Institutional members access full text with Ovid®

Share this article on:

Liver Abscess Complicated by Diaphragm Perforation and Pleural Empyema Leads to the Discovery of Interleukin-1 Receptor-associated Kinase 4 Deficiency

Schöndorf, Dominik MD*; von Bernuth, Horst MD, PhD†‡; Simon, Arne MD§; Schneider, Günther MD; Kölsch, Uwe MD; Schwarz, Klaus MD‖**; Meier, Clemens-Magnus MD††; Groe-Onnebrink, Jörg MD; Gortner, Ludwig MD*; Rohrer, Tilman R. MD*

Pediatric Infectious Disease Journal: July 2014 - Volume 33 - Issue 7 - p 767–769
doi: 10.1097/INF.0000000000000277
Pathogenesis and Host Response

Interleukin-1 receptor-associated kinase 4 (IRAK-4) deficiency predisposes to severe invasive bacterial infections in infancy and early childhood, often with a fatal course caused by a defect in Toll-like receptor and interleukin-1 receptor signaling. Despite severe invasive infections, acute phase responses are often diminished. We report the successful treatment of a child with multiple liver abscesses, diaphragm perforation and pleural empyema, accompanied by strong acute phase responses as a unique presentation of IRAK-4 deficiency.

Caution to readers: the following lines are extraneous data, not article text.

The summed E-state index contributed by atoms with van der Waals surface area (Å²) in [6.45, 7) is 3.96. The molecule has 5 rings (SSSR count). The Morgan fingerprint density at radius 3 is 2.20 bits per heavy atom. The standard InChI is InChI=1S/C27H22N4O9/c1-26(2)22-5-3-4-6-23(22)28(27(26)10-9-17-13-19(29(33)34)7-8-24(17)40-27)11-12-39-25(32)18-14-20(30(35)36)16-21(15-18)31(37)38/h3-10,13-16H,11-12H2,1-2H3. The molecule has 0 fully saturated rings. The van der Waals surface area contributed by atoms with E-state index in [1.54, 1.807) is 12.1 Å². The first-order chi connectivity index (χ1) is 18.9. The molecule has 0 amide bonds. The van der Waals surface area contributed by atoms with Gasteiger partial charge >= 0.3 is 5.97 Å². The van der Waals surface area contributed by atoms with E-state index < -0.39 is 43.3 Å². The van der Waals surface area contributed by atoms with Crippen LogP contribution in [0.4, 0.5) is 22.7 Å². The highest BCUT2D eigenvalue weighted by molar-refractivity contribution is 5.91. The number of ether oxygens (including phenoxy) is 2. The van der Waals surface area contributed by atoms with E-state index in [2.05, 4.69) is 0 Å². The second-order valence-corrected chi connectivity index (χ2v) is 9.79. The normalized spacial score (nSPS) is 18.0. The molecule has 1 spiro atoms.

From the *Department of General Pediatrics and Neonatology, Saarland University Medical Center, Homburg/Saar; Department of Pediatric Pulmonology and Immunology, Charité Hospital, Humboldt University; Department of Immunology, Laboratory Berlin Charité Vivantes, Berlin; §Departments of Pediatric Oncology and Hematology, and Diagnostic and Interventional Radiology, Saarland University Medical Center, Homburg/Saar; Institute of Transfusion Medicine, University of Ulm; **Institute of Clinical Transfusion Medicine and Immunogenetics, German Red-Cross Blood Service Baden-Württemberg-Hessen, Ulm; and ††Department of Pediatric Surgery, Saarland University Medical Center, Homburg/Saar, Germany.

Accepted for publication January 7, 2014.

The authors have no funding or conflicts of interest to disclose.

Address for correspondence: Dominik Schöndorf, MD, Department of General Pediatrics and Neonatology, Saarland University Medical Center, Kirrberger Str., Building 9 66421 Homburg/Saar, Germany. E-mail: dominik.schoendorf@uks.eu.

© 2014 by Lippincott Williams & Wilkins, Inc.